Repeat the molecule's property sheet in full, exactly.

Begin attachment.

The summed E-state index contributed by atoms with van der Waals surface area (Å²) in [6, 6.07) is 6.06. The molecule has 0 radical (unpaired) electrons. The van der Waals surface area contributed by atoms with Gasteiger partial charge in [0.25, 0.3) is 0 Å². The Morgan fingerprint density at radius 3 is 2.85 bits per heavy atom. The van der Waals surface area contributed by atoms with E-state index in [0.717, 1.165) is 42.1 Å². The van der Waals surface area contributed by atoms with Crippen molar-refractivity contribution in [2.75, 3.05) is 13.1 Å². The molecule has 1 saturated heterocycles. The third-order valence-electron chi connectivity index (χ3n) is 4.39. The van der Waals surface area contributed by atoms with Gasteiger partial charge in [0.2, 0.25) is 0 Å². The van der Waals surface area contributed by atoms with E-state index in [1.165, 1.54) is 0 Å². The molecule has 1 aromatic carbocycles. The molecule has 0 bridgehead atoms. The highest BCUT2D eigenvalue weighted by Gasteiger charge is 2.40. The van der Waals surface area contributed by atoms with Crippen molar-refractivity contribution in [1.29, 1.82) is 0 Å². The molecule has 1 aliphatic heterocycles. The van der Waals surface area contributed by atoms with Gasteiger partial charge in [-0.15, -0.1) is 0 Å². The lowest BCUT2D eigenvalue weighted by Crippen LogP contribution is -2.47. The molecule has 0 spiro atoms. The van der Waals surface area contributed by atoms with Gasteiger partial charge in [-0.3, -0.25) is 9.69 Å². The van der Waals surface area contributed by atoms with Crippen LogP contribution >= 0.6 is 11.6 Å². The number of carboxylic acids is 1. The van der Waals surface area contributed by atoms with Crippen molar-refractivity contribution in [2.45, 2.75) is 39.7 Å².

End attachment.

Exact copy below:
The summed E-state index contributed by atoms with van der Waals surface area (Å²) in [6, 6.07) is 6.06. The molecule has 0 radical (unpaired) electrons. The van der Waals surface area contributed by atoms with Gasteiger partial charge in [0.25, 0.3) is 0 Å². The Morgan fingerprint density at radius 3 is 2.85 bits per heavy atom. The van der Waals surface area contributed by atoms with E-state index in [0.717, 1.165) is 42.1 Å². The van der Waals surface area contributed by atoms with Crippen molar-refractivity contribution in [2.75, 3.05) is 13.1 Å². The molecule has 1 saturated heterocycles. The third-order valence-electron chi connectivity index (χ3n) is 4.39. The van der Waals surface area contributed by atoms with Gasteiger partial charge in [0.2, 0.25) is 0 Å². The van der Waals surface area contributed by atoms with E-state index in [1.165, 1.54) is 0 Å². The molecule has 1 aromatic carbocycles. The molecule has 0 bridgehead atoms. The highest BCUT2D eigenvalue weighted by Gasteiger charge is 2.40. The van der Waals surface area contributed by atoms with Crippen molar-refractivity contribution in [1.29, 1.82) is 0 Å². The molecule has 1 aliphatic heterocycles. The van der Waals surface area contributed by atoms with Gasteiger partial charge in [-0.15, -0.1) is 0 Å². The lowest BCUT2D eigenvalue weighted by Crippen LogP contribution is -2.47. The molecule has 0 spiro atoms. The van der Waals surface area contributed by atoms with Gasteiger partial charge in [-0.3, -0.25) is 9.69 Å². The van der Waals surface area contributed by atoms with Crippen LogP contribution >= 0.6 is 11.6 Å². The number of carboxylic acids is 1. The van der Waals surface area contributed by atoms with Crippen molar-refractivity contribution in [2.45, 2.75) is 39.7 Å².